Protestors clash with riot police between Taksim and Besiktas AFP PHOTO/GURCAN OZTURKGURCAN OZTURK/AFP/Getty Images | Flickr
DemocracyEssaysEventsFeature

Pre-Coup, Coup and the Media Intellectuals in Turkey

There are many unknowns about the July 15th coup d’état attempt in Turkey. Putschists, instead of taking down the leadership or shutting down communication, ineffectually closed off some roads, attacked government buildings including the Parliament, and killed many innocent civilians without clear operational objectives. The level of confusion and disorder among soldiers was mind boggling. It is hard to believe that these putschists were part of the “one of the most powerful NATO armies.” The sloppiness of this military operation raises a lot of questions; who gave the orders? What was the network diagram of this operation? Did they have a plan B? What was going to happen if the coup was successful? Who are the political collaborators? Even after two weeks, none of this is evident. …

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Elazığ Panoramik © Mustafa AYDINOL | Flickr
EssaysFeatureIn Depth

A Kurdish Paradox in Turkey’s Wine Country

It is June and I’m in Elazığ, a city of just over a quarter of million in eastern Turkey. Streets bustle with families and packs of young men clutching their tespih or prayer beads. It is a modern city, but at its height in the 1930s and 1940s, Elazığ served as an important administrative center for Turkish Republican rule in the east. In the last sixty-five years however, much of the city’s historical role of governance has evaporated. Hardly a single vestige of the city’s Ottoman or Republican past remains. Elazığ, I am told, has suffered much.

I am picked up from the airport by a colleague of mine, Bora, who knows the city well. He’s jovial and Kurdish, originally from a small village in between Mardin and Diyarkbakır, two large cities to the southeast of where we stand. We get in his car and drive into the countryside. …

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Recep Tayyip Erdoğan in Quito, February, 2016 © Cancillería del Ecuador | Flickr
EssaysFeature

A Report from Turkey

The following comes to us on Friday, July 15 from a colleague in Turkey who wishes to remain anonymous.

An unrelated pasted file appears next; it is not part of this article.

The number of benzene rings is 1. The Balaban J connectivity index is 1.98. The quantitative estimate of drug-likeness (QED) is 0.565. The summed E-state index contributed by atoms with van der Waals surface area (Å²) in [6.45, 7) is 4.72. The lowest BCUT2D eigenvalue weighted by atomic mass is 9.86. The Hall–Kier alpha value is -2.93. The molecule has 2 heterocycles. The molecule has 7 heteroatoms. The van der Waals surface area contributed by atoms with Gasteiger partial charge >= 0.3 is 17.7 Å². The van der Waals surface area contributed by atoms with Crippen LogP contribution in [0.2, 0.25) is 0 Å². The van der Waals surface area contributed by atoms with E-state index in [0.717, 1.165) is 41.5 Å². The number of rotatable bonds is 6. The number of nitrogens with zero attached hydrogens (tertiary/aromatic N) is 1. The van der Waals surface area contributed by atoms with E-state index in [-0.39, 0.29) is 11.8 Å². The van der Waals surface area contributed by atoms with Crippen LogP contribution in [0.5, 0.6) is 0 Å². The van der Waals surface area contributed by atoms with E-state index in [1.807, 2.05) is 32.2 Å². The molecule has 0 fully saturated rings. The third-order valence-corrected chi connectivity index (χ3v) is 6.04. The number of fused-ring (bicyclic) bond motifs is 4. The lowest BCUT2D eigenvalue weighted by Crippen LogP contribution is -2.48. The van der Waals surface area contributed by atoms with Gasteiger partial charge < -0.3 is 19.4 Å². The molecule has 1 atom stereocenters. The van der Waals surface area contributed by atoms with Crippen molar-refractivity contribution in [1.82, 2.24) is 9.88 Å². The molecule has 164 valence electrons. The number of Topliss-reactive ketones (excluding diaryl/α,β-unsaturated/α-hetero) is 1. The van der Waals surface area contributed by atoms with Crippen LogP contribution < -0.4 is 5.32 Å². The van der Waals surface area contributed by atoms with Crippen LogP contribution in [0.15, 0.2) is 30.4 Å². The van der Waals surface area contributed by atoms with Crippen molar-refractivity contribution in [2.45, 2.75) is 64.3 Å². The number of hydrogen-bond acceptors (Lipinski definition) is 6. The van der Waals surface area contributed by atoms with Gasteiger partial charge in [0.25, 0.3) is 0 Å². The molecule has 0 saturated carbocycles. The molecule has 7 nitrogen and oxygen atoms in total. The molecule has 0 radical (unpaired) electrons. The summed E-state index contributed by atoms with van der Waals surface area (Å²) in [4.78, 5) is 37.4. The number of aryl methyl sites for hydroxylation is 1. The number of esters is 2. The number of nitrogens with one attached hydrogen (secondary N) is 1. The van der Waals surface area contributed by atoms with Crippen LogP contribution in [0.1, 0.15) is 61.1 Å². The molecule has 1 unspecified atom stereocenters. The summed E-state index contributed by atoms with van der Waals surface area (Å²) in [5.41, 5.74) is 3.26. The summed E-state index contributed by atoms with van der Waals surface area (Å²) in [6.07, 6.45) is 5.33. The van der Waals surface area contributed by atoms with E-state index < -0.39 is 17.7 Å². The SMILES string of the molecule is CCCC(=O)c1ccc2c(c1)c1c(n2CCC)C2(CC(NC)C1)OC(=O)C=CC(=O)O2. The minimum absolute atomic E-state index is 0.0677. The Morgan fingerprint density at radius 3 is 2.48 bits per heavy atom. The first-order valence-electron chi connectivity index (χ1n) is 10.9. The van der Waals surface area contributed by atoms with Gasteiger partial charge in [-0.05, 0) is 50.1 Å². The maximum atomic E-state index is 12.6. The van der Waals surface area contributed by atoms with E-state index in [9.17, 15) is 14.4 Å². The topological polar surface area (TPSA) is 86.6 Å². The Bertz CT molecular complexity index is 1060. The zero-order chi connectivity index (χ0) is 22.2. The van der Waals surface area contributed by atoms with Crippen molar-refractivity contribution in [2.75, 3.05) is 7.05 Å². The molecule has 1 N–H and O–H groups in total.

For the past three hours my friends and I have been listening to a continuous ezan or Islamic call to prayer from the local mosques. The imam, however, is not just summoning the pious to reflect on their spiritual stations, but rallying the faithful behind Turkish President 

Recep Tayyip Erdoğan. They are calling for the “preservation of democracy,” but they are also calling for war. The Turkish military, meanwhile, has announced that it has taken over state media and that martial law will be declared. No one is to leave their apartments or step outside. Erdoğan, speaking on Facetime of all things, encouraged his supporters to come out in force, and the imams heeded his call. …

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Women and children among Syrian refugees striking at the platform of Budapest Keleti railway station. Refugee crisis. Budapest, Hungary, Central Europe, 4 September 2015 © Mstyslav Chernov | Wikimedia Commons
EssaysEventsFeature

Refugee Crisis and European Shame

On fences and fronts

If we had to describe the European Union’s response to the current refugee crisis with a single word, that word would be “chaos.” If we could use two words, the second word would be “shame,” necessary to refer to what European leaders and technocrats should feel upon reading the statement released by Doctors Without Borders (Médecins Sans Frontières, MSF) on March 22, 2016, announcing that the humanitarian organization would cease all activities connected to Moria, the main camp in the Greek island of Lesvos, where refugees are registered and fingerprinted before being relocated or deported. As Marie Elisabeth Ingres, MSF head of mission in Greece, said, ““We made the extremely difficult decision to end our activities in Moria because continuing to work inside would make us complicit in a system we consider to be both unfair and inhumane …

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